“Better,” Azai said. “You and I are going to stop their whole army.”

“A poor joke, Azai.”

“Little brother,” Azai said, “I have never been more serious in my life.”

It was EXACTLY what I wanted to know.

Several days ago, I got the first full-text reviewed/edited copy of Woman’s Best Friend back from a Hatrack reviewer.

It was beautiful.

To fully understand my satisfaction with having my own work ripped to shreds, you must first consider the palpable frustration of a rejection letter.

The whole aggravation of a rejected work isn’t that it simply wasn’t purchased; we’ve all had dates declined, interviews we didn’t get hired, a request denied. But in most of these circumstances, it is possible to determine why. In social circumstances, you can even ask:

Why didn’t you want to go on a date with me?

The immature lady will simply not return this call. The mature gal will admit, “Because you’re creepy, clingy, needy, you have no job, and you smell funny.” This may be painful, but it gives the guy (if he is mature) the opportunity to become less creepy and needy, get a job, and bathe more before asking the next girl.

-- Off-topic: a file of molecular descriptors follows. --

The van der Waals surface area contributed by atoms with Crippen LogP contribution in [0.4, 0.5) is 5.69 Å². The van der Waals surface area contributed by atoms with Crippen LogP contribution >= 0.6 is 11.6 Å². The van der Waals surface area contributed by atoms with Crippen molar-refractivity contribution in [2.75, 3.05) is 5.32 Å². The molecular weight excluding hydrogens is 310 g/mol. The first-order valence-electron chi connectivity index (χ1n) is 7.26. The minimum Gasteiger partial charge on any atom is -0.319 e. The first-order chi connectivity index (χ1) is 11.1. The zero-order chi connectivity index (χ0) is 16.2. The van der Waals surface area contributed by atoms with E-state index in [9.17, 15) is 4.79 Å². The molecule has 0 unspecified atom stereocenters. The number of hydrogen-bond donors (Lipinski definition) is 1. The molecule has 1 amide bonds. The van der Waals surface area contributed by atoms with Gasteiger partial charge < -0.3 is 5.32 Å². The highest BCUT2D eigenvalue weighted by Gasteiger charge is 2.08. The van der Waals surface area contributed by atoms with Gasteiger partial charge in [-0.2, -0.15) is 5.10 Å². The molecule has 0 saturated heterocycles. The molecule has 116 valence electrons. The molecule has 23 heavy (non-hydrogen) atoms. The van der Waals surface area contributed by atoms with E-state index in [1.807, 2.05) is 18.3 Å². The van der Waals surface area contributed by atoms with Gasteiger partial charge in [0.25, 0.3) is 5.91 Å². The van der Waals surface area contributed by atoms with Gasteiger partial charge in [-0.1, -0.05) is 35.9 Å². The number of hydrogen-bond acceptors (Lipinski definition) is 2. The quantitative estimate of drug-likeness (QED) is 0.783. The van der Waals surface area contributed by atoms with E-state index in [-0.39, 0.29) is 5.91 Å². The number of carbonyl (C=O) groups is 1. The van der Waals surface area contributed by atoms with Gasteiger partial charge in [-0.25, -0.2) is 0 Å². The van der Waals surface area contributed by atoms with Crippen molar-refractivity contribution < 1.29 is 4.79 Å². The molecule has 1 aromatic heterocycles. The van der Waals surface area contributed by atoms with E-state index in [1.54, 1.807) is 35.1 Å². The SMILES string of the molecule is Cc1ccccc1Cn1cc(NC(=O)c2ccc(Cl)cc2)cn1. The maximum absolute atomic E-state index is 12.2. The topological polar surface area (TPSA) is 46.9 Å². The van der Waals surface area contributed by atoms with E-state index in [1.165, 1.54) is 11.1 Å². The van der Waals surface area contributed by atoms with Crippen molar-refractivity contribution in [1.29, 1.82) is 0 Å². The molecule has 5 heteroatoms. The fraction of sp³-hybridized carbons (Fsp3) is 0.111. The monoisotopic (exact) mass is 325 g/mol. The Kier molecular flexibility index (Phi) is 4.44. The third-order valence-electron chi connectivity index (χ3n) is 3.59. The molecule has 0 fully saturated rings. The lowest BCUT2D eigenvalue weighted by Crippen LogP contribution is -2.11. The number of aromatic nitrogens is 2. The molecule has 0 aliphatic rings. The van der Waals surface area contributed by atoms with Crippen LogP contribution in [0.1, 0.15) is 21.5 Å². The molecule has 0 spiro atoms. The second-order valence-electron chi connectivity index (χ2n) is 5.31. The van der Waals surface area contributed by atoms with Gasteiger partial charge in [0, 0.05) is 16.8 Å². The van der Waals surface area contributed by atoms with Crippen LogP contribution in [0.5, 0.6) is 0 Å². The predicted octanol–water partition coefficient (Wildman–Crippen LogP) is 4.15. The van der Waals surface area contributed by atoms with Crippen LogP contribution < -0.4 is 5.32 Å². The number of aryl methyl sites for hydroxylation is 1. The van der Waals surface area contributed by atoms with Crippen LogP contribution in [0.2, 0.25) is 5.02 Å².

When I get a rejection letter, my brain screams at the editor:


Based on the number of podcasts and books-on-writing I’ve devoured, I wonder:

Was my cover letter too short? Too long? Too dry? Too arrogant? Too humble? Did I misspell the editor’s name? Did the story remind them of a worse one they read in gradeschool? A better one? Did they just buy a story like this? Did they discover a misprint? Not like the title? Were they annoyed at the shade of white I printed on? Was there a smudge on the manuscript? Did they Google me and disagree with my politics? Religion? Choice of video games?

Did I give too little description? Too much? Did they not care about the characters? Did they find an element cliche? Did they finish the first page? The second? Was the ending trite? Was there a problem with the plot? The grammar? The style? Did I use too many echoes? Was my characterization thin? Or too heavy-handed? Were my hooks too trendy? Were my paragraphs too long? Too short? Was my dialog too vague? Too precise? Too true to life to be interesting? Not true enough?

…and on and on.

The frustration is not just that the work didn’t sell; even successful writers sometimes have that happen. The frustration is that to fix it, I don’t even know where to start.

Enter the anonymous critic, willing to read the whole story and pull no punches with his opinions.

I wish I could reproduce the full text including his comments for you here, but then I would have used my First North American publication rights to the story.

Suffice to say that the first total stranger to read Woman’s Best Friend found a whole host of echoes I never noticed in myriad readings. Nor did anyone else. He found whole paragraphs which could be cut, their whole meaning still evident in the sentence preceding them.

I am now working on a 5th draft of Woman’s Best Friend, which will be much tighter and more streamlined. Then if that one isn’t good enough, a 6th, and so forth.

That’s how you become perfect.